That’s why Apple owns the entire planet and currently enjoys an enormous market share. Even people who have Blackberries or Androids instead of iPhones generally synch the things up to a Mac someplace, and own an iPod. Nowdays, Early Adopters might line up for the latest iPhone, but that is only after two decades of disdain for Macs as suited only for mere teenaged girls and art majors. (Sort of like how pops concerts are viewed today as suited only for the Lawrence Welk crowd and the tone-deaf.) The techno-insider Early Adopters were well behind the curve and only came to it kicking and screaming after it threatened to leave them behind.
Face it. Just like most people do not want to hit six buttons when one will do, most people also don’t want to spend their entire morning prior to a music concert studying theory and scores. They may not even want to sit through a pre-concert lecture. They just want the damned music to do its job without requiring extensive self-assembly first. In fact, that pre-concert lecture might only serve to enforce the idea that self-assembly is required. You need to come early so we can teach you how to put the thing together before you have a hope in hell of making sense of it!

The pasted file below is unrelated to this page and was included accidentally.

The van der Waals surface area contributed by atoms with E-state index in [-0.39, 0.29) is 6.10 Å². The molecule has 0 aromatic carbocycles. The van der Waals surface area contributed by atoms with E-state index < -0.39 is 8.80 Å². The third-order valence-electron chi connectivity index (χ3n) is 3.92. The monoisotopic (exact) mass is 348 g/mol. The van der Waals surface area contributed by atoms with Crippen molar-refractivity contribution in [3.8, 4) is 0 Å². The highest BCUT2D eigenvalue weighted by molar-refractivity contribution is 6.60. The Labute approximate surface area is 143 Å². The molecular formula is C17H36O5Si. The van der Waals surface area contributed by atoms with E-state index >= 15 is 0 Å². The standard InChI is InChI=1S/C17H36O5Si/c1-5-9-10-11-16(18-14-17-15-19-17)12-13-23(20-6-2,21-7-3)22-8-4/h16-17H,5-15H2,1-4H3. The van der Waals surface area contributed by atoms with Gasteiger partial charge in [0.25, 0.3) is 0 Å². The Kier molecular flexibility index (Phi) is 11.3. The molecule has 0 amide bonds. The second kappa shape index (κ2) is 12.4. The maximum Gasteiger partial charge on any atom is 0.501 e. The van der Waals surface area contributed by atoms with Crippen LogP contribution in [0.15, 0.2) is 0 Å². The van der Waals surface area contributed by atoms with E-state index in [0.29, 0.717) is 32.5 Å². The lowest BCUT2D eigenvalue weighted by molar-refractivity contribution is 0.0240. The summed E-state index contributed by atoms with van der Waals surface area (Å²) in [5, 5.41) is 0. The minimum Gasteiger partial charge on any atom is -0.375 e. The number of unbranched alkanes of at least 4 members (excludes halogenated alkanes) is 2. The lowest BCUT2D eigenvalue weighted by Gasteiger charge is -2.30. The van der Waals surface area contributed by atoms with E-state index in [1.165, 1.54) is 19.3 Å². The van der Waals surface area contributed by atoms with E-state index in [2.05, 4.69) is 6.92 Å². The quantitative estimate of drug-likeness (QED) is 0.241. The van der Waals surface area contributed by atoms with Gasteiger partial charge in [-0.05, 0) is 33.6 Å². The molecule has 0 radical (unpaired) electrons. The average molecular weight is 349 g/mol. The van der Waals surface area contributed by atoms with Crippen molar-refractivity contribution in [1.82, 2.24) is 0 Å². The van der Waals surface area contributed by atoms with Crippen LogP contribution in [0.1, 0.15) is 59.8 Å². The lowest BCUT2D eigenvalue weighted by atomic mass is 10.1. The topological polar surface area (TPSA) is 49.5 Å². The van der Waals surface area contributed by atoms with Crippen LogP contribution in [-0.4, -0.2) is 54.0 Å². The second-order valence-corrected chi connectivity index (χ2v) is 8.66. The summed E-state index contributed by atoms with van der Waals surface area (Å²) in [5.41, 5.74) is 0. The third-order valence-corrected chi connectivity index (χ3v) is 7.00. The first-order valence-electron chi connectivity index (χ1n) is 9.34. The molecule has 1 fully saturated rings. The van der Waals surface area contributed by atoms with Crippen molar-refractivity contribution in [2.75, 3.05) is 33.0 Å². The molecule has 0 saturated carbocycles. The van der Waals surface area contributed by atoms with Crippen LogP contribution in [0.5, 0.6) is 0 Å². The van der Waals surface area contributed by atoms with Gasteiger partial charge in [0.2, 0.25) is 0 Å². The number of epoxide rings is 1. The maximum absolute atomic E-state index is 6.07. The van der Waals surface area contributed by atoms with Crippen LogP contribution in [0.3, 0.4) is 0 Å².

Sure, I like theory and scores. Most people do not — and they aren’t stupid, timid, fearful, uninteresting, boring, and non-hip for it. Alex Ross might prefer to go to one of those scary Berg operas with a pocket score in hand, but I bet if anyone tried to sit him down and talk him through an Ubuntu installation, he’d be ripping what remains of his hair out in seconds. Even though I and all my friends throw parties when Ubuntu comes out with a new version. Dapper Drake? Galloping Gazelle, or whatever the hell it’s up to now? (Off to Google: Natty Narwhal, apparently.) I and all my cool in-crowd friends know what that means, so surely the rest of the planet knows as well, or if they don’t, they’re dying to and will welcome any attempt to explain it to them forcibly and in great detail.